ExtUtils::ParseXS is the module that translates XS to C. There have been development releases (newest: 3.18_04) for some time now. No CPAN testers failures. But for something as low-level as this, tests can only cover so much. I've been wanting to build a full CPAN against it, but the infrastructure for that has been in maintenance for months.
Because the release contains a few important fixes, please test your XS against the new development release soon. Otherwise, I will take a bit of a risk and cut a production release.
It's been long in the making, but finally, I've gotten the Sereal announcement article in a shape that I felt somewhat comfortable with publishing. Designing and implementing Sereal was a true team effort and we really hope to see non-Perl implementations of it in the future. We're virtually committed to finish the Java decoder at least for our data-warehousing infrastructure. Any help and cooperation is welcome, as are patches to improve the actual text of the specification (which is kind of a weak point still).
By the way, for those who worried about the lack of a comment-system on the Booking.com dev blog before, we've added Disqus-support.
But now, I'm just glad it's out there!
Data::Dumper version 2.136 was just uploaded to CPAN. It's been over a year since the latest stable release of the module. Generally, I just synchronize changes to the module from the Perl core to CPAN releases and do so very carefully with lots of development releases.
Recently, however, there was a reason to look at
Data::Dumper performance critically. A very simple change meant a speed-up of the order of 50% on my test data set. In a nutshell,
Data::Dumper used to track each and every value in the data structure just in case you were going to want to use the
Seen functionality. That pertains to a tiny fraction of all
Data::Dumper uses and everybody was having to pay for it. For example, if you're using the functional interface (like most), then you wouldn't even ever get access to that information, yet everything was being tracked instead of just things with high reference counts.
Data::Dumper 2.136, the functional interface has become faster unconditionally. If you use the OO interface, you may be one of the few people that care about the old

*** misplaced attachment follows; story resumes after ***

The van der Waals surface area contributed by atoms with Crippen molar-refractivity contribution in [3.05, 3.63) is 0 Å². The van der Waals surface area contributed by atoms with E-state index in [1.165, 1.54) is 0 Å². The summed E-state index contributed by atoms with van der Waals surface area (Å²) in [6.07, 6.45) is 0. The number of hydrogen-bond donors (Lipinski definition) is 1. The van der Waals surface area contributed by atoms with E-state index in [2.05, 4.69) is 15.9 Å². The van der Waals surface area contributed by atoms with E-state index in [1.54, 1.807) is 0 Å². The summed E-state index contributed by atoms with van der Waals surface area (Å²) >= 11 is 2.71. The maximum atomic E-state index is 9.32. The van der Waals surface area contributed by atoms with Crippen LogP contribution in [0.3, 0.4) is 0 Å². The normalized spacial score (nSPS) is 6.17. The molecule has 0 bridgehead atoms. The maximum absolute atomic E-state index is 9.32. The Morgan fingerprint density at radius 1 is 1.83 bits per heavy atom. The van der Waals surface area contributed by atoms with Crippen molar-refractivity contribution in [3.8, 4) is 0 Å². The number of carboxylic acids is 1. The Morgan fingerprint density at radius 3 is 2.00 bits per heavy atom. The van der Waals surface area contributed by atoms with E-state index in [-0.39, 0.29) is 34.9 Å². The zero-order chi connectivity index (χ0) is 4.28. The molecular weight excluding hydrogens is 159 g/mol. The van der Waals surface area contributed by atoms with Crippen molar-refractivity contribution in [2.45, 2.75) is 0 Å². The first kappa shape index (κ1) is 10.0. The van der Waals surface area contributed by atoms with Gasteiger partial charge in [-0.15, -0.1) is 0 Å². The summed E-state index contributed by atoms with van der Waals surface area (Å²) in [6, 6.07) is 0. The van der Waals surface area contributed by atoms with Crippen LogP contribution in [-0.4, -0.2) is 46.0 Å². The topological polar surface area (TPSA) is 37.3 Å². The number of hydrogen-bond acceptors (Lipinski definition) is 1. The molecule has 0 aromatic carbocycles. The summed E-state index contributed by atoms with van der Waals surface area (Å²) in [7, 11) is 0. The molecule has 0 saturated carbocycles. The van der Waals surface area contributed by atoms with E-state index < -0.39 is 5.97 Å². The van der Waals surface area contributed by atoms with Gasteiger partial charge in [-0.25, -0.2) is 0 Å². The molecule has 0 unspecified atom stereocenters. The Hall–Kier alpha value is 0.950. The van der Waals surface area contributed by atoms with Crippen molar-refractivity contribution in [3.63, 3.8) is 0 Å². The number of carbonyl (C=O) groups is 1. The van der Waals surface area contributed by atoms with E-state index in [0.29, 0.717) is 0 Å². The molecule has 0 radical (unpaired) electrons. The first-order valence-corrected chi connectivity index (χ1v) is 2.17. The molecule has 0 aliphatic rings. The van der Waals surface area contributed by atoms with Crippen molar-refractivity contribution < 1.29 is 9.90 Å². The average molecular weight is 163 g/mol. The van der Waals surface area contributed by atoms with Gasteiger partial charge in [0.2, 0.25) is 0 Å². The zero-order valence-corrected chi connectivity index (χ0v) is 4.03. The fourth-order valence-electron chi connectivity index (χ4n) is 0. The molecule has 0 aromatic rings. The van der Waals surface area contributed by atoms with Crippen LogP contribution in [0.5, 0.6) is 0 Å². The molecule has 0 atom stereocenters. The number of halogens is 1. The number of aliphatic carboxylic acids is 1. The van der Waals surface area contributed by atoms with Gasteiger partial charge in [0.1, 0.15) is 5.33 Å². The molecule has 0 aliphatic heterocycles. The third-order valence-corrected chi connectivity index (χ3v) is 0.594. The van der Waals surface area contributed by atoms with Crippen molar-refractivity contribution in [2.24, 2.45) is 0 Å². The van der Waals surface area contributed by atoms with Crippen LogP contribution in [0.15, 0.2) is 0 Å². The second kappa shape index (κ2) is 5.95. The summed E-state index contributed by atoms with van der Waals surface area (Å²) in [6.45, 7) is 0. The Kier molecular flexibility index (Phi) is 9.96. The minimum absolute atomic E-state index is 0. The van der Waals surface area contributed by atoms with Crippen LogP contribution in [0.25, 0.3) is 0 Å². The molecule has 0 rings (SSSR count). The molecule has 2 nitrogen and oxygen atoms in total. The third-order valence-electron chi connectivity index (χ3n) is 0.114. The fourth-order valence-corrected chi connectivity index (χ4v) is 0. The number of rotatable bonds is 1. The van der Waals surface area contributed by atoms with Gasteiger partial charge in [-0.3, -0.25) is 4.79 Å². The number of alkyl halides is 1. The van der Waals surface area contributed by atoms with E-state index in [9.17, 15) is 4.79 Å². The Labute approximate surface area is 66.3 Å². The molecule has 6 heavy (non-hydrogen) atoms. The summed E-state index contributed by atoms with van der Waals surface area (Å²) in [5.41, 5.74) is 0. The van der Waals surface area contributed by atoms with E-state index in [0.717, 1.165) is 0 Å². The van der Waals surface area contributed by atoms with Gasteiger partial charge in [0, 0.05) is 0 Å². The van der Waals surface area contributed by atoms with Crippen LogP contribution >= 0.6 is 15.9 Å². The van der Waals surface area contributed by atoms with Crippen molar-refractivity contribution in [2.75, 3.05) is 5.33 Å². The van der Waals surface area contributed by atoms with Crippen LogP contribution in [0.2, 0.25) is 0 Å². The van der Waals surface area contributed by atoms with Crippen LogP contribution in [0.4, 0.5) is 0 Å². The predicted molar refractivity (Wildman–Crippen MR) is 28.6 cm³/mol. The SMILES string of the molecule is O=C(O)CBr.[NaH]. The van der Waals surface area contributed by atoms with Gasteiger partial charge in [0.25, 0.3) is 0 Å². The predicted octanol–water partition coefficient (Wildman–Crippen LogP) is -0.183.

Seen feature. That means you have to opt in to the new optimization by setting the
Sparseseen option of the object. If you do, the
Seen hash will be useless. Alternatively, you can globally enable the optimization by setting
$Data::Dumper::Sparseseen = 1.
At the same time, the new release ports several bug fixes from the perl core. Unfortunately, some of those changes turned out to be incompatible with older versions of Perl. More specifically, it appears that there is one vstring related change that breaks some vstring tests on 5.8. I don't currently have the time to investigate. If you are affected by this, why don't you step up and help out to restore full compatibility?
A big thanks to my employer, Booking.com, for letting me spend work time on this optimization.
I'm a vi(m) user. Modifying the settings to suit whatever insane tab-compression-indentation scheme some crazy emacs user decided on for individual documents is severely annoying. My editor should do this for me. If I was …
I am about to upload a new Alien:: distribution that downloads, builds, and installs a very, very large library. The installation of this Alien:: distribution occupies about 240MB on my laptop and compile times are huge even on my fast computer.
Is there a way to flag a distribution as unsuitable for CPAN testers? I'd rather not abuse the volunteer infrastructure by having them compile a library over night.
libnova is a Celestial Mechanics, Astrometry and Astrodynamics Library written in C. Just yesterday, I uploaded an inital, thin XS wrapper to CPAN as Astro::Nova, so we can use it from Perl.
Here's a simple example that calculates the current moon rise, transit and set times at my home in Karlsruhe using Astro::Nova. It's quite similar to the equivalent example of the C version.